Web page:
Is negativity really negative? via Tsem Rinpoche
We all go through some form of negativity throughout our lives, and that’s just how life in our world is. During such periods in our lives, we get so caught up in the negativity itself that we forget the fact that we actually control our own minds. In most religious traditions and philosophies we are taught that to lead a happier life, this negativity needs to be “overcome.” But what if there was another way, a more transformative way? A way in which negativity is not to be “overcome” but somehow simply “known”, a way in which negativity itself helps us to transform our mind into something greater than we could ever imagine.
In the article ‘Working with Negativity’ produced in a collection of works entitled The Myth of Freedom and the Way of Meditation, Chogyam Trungpa Rinpoche outlines this alternative, yet profoundly transformative, method of dealing with negativity. Long-time Western nun and student of Chogyam Trungpa Rinpoche, the Venerable Pema Chodron cites this article as the work that set her on the Buddhist path, after her troublesome married life ended.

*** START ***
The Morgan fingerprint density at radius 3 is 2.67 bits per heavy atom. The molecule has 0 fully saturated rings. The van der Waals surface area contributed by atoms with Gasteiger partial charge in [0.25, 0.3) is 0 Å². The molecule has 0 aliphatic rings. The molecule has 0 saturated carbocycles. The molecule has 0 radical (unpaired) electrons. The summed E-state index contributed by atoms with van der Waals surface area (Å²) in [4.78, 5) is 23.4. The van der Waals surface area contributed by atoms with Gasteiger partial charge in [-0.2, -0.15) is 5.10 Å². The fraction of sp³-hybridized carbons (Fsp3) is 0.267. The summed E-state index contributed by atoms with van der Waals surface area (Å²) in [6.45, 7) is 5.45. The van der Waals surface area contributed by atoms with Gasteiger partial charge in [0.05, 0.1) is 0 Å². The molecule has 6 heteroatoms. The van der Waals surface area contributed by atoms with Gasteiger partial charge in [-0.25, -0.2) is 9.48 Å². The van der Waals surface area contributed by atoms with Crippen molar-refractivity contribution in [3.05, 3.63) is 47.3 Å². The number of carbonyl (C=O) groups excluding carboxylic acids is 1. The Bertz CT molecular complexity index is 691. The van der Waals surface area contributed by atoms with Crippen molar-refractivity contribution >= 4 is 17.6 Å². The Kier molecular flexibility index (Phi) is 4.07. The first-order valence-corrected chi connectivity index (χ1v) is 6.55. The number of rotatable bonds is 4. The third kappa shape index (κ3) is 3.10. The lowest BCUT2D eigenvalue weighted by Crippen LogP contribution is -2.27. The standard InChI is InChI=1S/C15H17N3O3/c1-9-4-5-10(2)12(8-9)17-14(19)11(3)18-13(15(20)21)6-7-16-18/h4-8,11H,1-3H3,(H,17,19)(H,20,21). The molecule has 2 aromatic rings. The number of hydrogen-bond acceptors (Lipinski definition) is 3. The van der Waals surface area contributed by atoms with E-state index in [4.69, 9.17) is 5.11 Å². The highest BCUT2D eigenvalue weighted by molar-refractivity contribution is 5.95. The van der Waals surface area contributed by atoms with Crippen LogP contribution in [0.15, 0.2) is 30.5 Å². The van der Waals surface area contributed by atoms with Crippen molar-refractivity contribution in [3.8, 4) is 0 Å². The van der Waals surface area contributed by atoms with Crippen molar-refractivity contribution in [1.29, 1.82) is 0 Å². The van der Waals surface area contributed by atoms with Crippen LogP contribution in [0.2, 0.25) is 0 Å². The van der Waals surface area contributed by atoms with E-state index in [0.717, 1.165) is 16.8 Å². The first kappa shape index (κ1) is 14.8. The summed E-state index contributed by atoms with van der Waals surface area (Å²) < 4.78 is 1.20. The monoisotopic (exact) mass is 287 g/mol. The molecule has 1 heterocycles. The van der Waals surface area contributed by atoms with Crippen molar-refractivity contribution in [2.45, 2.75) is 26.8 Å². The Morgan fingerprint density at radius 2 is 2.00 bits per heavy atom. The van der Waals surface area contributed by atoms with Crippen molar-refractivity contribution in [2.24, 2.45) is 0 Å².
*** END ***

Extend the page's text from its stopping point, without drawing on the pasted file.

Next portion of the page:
In the article, Chogyam Trungpa outlines two forms of negativity: negative negativity (which most of us go through in our lives, and that leads to pain and suffering), and basic negativity (the experience of negativity without an overlay of concepts, or thought processes). The first keeps us bound to the suffering we have faced in our lives previously, while the later provides us with energies that we can use to strengthen our lives.
This astounding article delves deep into the human mind, and provides us with a new way of looking at things. But the amazing thing is, all that he explains is contained within the Buddhist teachings, especially those that deal with the transformation of the mind. In fact, he even links this way of understanding our emotional and mental states to the sacred form of Four-armed Mahakala, and the four activities of the enlightened beings. Do take a read, and change the way you understand those experiences in everyday life that we usually view as negative. Use them to transform your mind for the better instead.
We all experience negativity – the basic aggression of wanting things to be different than they are. We cling, we defend, we attack, and throughout there is a sense of one’s own wretchedness, and so we blame the world for our pain. This is negativity. We experience it as a terribly unpleasant, foul-smelling, something we want to get rid of. But if we look into it more deeply, it has a very juicy smell and is very alive. Negativity is not bad per se, but something living and precise, connected with reality. Continue reading at tsemrinpoche.com